While most of us get by with a basic knowledge of the steps in washing clothes, understanding how to properly wash clothes – for example how to rinse clothes in the washing machine and how to choose between washing machine cycles – can keep your clothes looking their best for longer.
Do you use powder, capsules or liquid to wash your clothes?
Washing machine cycles
Choosing the right cycle is one of the key steps in washing clothes. You might ask – won’t any machine cycle wash my laundry? However, many laundry disasters can be put down to using the wrong cycle, as selecting the wrong one could result in damaged or misshapen clothes.
A washing cycle has one speed at which it ‘agitates’ or tumbles the clothes, and another at which it spins the water out of the clothes. You should choose the cycle based on how much agitation and spin a load requires and can tolerate.
- Regular or normal cycle This cycle is the longest with the most agitation – perfect for cottons, linens, jeans, towels, bedding and other sturdy fabrics which can withstand this degree of agitation.
- Permanent press cycle The biggest mystery of them all, permanent press cycles are used primarily for synthetic fibres such as knits, polyester and rayon. These materials require the agitation of a regular cycle and the slow spin of a delicate cycle. The slow spin prevents wrinkling and reduces wear and tear.
- Delicate cycle This cycle uses a lesser degree of agitation and a slow spin speed to gently extract water from laundry. Perfect for lingerie, sheer fabrics, embellished garments (with beads or sequins), lacy garments and loosely woven items which require extra protection in the machine.
Always check the care label before putting clothes into the washing machine. You might find you need to avoid the machine altogether and hand wash some garments. Use a gentle detergent designed for effective hand washing like Sunlight laundry bars and Sunlight washing powders.
How to rinse clothes in the washing machine? All washing cycles will rinse clothes with clean water to clear out any remaining detergent, before spinning them dry. It’s a quick cycle that runs automatically after most wash cycles and requires no extra input from you. The only time you’ll need to rinse clothes yourself is if you hand wash any garments.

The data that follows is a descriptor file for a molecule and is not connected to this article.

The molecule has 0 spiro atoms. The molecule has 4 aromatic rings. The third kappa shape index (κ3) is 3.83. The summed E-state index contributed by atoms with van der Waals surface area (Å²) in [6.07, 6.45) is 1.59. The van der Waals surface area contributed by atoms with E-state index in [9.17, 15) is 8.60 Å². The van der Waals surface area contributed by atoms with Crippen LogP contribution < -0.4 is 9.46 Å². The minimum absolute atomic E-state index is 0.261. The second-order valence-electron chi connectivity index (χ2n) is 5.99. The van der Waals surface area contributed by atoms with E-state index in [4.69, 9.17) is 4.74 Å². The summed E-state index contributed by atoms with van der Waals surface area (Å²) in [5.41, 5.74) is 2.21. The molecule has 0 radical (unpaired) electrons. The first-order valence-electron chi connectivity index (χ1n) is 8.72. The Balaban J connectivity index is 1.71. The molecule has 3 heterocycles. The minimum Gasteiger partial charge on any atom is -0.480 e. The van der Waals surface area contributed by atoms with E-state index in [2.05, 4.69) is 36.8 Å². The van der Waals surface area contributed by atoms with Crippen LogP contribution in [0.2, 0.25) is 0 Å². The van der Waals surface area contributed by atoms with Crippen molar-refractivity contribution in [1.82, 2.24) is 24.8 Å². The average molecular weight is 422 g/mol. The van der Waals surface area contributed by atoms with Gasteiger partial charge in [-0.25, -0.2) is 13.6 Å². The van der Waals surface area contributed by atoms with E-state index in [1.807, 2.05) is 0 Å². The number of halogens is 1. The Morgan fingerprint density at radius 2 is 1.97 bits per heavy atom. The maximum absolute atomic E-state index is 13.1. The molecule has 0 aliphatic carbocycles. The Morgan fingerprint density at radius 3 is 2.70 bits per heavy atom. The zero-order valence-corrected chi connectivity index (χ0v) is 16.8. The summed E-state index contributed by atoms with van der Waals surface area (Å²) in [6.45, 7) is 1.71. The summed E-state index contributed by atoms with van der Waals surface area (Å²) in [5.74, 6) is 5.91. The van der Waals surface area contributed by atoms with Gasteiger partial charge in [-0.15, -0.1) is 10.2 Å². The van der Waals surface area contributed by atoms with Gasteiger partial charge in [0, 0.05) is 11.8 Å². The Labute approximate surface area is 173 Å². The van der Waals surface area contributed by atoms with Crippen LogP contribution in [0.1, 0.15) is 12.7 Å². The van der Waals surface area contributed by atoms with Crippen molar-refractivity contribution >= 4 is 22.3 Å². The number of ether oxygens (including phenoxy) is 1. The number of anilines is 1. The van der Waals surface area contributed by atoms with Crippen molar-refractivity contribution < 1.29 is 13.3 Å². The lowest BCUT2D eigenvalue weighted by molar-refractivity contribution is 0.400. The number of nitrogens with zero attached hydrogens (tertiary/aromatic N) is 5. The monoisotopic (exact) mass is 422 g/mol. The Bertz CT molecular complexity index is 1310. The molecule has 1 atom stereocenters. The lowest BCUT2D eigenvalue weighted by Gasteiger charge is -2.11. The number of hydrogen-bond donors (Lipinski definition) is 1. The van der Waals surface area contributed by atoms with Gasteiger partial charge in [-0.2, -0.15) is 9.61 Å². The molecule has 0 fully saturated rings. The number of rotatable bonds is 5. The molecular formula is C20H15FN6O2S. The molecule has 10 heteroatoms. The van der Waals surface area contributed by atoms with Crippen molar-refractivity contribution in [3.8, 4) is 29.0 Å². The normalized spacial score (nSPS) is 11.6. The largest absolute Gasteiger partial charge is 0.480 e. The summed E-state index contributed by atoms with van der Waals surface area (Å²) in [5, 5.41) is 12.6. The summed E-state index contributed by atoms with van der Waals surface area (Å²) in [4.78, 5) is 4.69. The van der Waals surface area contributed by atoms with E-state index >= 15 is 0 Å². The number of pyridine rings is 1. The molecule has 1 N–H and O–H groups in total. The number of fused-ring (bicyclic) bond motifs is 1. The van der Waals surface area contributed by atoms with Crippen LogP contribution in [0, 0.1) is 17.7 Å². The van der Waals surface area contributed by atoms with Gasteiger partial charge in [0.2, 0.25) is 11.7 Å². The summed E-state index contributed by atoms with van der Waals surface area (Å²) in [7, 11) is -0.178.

How to put clothes in the washing machine
This may seem like a no-brainer, and you may very well be thinking – surely any way I put clothes in the machine will wash my laundry?
However, from thorough sorting to using the right amount of detergent, there is a knack to it. If you’ve ever wondered how to put clothes in the washing machine (or even if you haven’t) check out our top tips.
- Do you sort your laundry by colour? Laundry can also (and sometimes should) be sorted by material type, level of soiling and whether clothes require special care such as hand washing or dry cleaning.
- Having said that, always check whether any new garments will ‘bleed’ colour in the wash. Dampen a discreet spot then blot it with a white cloth to see if the dye bleeds. If it does, wash on its own until the colour stops running.
- Ensure that all pockets are empty (removing tissues from wet laundry isn’t much fun) and fasten all zips to avoid them snagging other garments. Wash shirts unbuttoned as fastening them can rip the buttonhole.
- Once your clothes are in the machine, add the detergent and fabric softener – an essential if you want your clothes to come out of the wash soft and fragrant. Powdered detergent can be put in the drawer or in the drum in a mesh bag. Liquid detergents and fabric softeners should go into the detergent drawer.
So there you have it – how to put clothes in the washing machine and how to select the best cycle to keep your clothes looking like new for longer.